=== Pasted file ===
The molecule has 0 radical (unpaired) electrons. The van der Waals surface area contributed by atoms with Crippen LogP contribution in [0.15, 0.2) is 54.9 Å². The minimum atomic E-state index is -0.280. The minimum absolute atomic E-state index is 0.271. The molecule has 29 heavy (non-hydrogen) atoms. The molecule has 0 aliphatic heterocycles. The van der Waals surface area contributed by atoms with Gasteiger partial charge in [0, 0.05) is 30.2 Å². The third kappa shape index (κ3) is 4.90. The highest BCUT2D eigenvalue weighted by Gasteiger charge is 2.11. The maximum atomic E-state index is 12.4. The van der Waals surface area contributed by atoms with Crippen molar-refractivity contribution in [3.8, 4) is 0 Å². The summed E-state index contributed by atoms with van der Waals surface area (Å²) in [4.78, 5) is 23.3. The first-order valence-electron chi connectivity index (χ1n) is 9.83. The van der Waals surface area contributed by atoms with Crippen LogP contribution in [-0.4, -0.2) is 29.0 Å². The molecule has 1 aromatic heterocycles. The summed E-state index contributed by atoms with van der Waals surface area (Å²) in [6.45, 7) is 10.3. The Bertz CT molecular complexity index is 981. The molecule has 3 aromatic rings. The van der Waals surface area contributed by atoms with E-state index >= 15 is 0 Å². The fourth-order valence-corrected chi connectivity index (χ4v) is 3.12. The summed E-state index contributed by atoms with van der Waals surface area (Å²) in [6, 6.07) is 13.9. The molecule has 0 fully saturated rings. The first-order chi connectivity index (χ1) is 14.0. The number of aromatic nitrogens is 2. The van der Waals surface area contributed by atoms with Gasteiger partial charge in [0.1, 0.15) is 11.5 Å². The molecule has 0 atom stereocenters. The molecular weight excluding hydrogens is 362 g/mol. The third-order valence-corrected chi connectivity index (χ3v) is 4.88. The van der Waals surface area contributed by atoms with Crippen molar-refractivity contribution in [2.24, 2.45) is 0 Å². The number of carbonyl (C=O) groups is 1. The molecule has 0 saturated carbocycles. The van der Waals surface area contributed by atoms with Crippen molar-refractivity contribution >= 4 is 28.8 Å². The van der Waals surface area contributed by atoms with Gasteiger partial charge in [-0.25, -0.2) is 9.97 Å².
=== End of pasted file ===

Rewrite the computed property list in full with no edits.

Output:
The molecule has 0 radical (unpaired) electrons. The van der Waals surface area contributed by atoms with Crippen LogP contribution in [0.15, 0.2) is 54.9 Å². The minimum atomic E-state index is -0.280. The minimum absolute atomic E-state index is 0.271. The molecule has 29 heavy (non-hydrogen) atoms. The molecule has 0 aliphatic heterocycles. The van der Waals surface area contributed by atoms with Gasteiger partial charge in [0, 0.05) is 30.2 Å². The third kappa shape index (κ3) is 4.90. The highest BCUT2D eigenvalue weighted by Gasteiger charge is 2.11. The maximum atomic E-state index is 12.4. The van der Waals surface area contributed by atoms with Crippen molar-refractivity contribution in [3.8, 4) is 0 Å². The summed E-state index contributed by atoms with van der Waals surface area (Å²) in [4.78, 5) is 23.3. The first-order valence-electron chi connectivity index (χ1n) is 9.83. The van der Waals surface area contributed by atoms with Crippen LogP contribution in [-0.4, -0.2) is 29.0 Å². The molecule has 1 aromatic heterocycles. The summed E-state index contributed by atoms with van der Waals surface area (Å²) in [6.45, 7) is 10.3. The Bertz CT molecular complexity index is 981. The molecule has 3 aromatic rings. The van der Waals surface area contributed by atoms with E-state index >= 15 is 0 Å². The fourth-order valence-corrected chi connectivity index (χ4v) is 3.12. The summed E-state index contributed by atoms with van der Waals surface area (Å²) in [6, 6.07) is 13.9. The molecule has 0 fully saturated rings. The first-order chi connectivity index (χ1) is 14.0. The number of aromatic nitrogens is 2. The van der Waals surface area contributed by atoms with Gasteiger partial charge in [0.1, 0.15) is 11.5 Å². The molecule has 0 atom stereocenters. The molecular weight excluding hydrogens is 362 g/mol. The third-order valence-corrected chi connectivity index (χ3v) is 4.88. The van der Waals surface area contributed by atoms with Crippen molar-refractivity contribution in [2.24, 2.45) is 0 Å². The number of carbonyl (C=O) groups is 1. The molecule has 0 saturated carbocycles. The van der Waals surface area contributed by atoms with Crippen molar-refractivity contribution >= 4 is 28.8 Å². The van der Waals surface area contributed by atoms with Gasteiger partial charge in [-0.25, -0.2) is 9.97 Å².